Constant Choke Carburetor

In a constant choke carburetor, the flow of air and fuel is always precisely regulated and constant. The difference in pressure, or the vacuum, is what causes the flow of air and fuel to change based on the demands on the engine.

Examples of this type of carburetor are Zenith and Solex.

Constant Vacuum Carburetor

The constant vacuum carburetor is also sometimes called the variable choke carburetor. The fuel and airflow areas vary based on the demand of the engine, but the vacuum is always the same.

An example of this type of carburetor is Carter. These types of carburetors often require a compensating system to prevent a rich mixture with increased engine speed.

Multiple Venturi Carburetor

Some carburetors use more than one venturi. A double or a triple venturi design features a boost venturi located within the main venturi where the edge of the boost venturi that discharges air is at the opening, or the throat, of the main venturi.

Only a small portion of the total airflow goes through the boost venturi. This evens out the pressure at the exit of the boost venturi and the opening of the main venturi. The fuel nozzle on this type of carburetor is located at the opening of the boost venturi.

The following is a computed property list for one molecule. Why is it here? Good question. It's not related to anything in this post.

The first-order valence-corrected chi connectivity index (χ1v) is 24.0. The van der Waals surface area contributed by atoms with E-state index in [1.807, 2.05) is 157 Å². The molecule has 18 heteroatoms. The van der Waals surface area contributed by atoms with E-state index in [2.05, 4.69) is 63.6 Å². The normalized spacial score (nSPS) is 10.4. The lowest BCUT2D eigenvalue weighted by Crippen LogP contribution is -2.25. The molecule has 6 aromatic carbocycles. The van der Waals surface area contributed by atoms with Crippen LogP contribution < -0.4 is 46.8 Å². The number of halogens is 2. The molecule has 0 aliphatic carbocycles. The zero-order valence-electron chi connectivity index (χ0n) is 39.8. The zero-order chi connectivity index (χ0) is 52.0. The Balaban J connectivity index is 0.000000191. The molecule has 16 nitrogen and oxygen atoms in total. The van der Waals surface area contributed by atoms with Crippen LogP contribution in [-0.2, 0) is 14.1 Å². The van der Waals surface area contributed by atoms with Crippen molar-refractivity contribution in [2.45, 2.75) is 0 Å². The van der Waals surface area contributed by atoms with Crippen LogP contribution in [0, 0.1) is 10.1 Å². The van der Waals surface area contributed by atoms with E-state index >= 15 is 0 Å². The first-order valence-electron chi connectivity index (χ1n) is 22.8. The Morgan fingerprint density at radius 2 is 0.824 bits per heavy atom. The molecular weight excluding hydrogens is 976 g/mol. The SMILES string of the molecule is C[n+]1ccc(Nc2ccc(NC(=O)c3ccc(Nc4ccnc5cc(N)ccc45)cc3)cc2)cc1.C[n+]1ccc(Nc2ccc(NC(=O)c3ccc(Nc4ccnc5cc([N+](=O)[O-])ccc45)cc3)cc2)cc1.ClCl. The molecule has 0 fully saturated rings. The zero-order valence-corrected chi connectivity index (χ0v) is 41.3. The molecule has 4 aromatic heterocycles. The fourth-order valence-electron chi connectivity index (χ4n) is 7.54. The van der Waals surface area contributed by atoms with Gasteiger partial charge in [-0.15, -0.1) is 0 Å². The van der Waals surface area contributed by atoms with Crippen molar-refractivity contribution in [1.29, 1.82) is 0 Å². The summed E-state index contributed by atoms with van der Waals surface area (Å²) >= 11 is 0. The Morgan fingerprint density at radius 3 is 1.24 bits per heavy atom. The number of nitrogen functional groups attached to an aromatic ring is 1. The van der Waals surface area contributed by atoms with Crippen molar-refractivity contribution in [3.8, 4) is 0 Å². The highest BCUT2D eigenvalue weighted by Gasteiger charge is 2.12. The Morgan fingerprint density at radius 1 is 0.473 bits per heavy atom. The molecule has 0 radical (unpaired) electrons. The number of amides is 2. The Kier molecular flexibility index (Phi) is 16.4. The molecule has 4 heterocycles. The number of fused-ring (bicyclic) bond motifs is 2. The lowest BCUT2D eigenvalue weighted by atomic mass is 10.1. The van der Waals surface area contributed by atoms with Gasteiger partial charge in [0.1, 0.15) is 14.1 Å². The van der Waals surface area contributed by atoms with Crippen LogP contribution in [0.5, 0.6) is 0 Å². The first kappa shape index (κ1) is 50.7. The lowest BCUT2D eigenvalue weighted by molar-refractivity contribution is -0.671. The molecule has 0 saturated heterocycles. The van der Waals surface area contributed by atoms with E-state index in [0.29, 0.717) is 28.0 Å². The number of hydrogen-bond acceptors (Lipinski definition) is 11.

Find some Multiple Venturi Carburetor

Carburetor Sizing and How to Choose the Right One

As you could imagine, the size of your carburetor matters. It’s based on a lot of factors like the size of your engine and how much gas it needs to run. Matching your carburetor to the volumetric potential of your engine, otherwise known as its breathing ability, you receive the best performance possible.

The number you need to get to in order to choose the correct carburetor is CFM or cubic feet per minute.

CFM = cubic inches x RPM x volumetric efficiency / 3456.

Cubic inches is your engine displacement or the size of your engine. This is a spec you should know, but if you don’t, you can estimate. One liter is equivalent to roughly 61 cubic inches.

RPM is revolutions per minute. This is the number of rotations around a fixed axis in one minute, or how fast your crankshaft is spinning. You want to use your max RPM in the calculation so you know how much capacity your carburetor needs to be able to handle.

Volumetric efficiency in a normal car is about 80%. If your engine is rebuilt, it may be as high as 85%. Racing engines range from 95% to 110%. Use a decimal in your calculation. 80% is 0.8, 85% is 0.85, 95% is 0.95, and 110% is 1.1.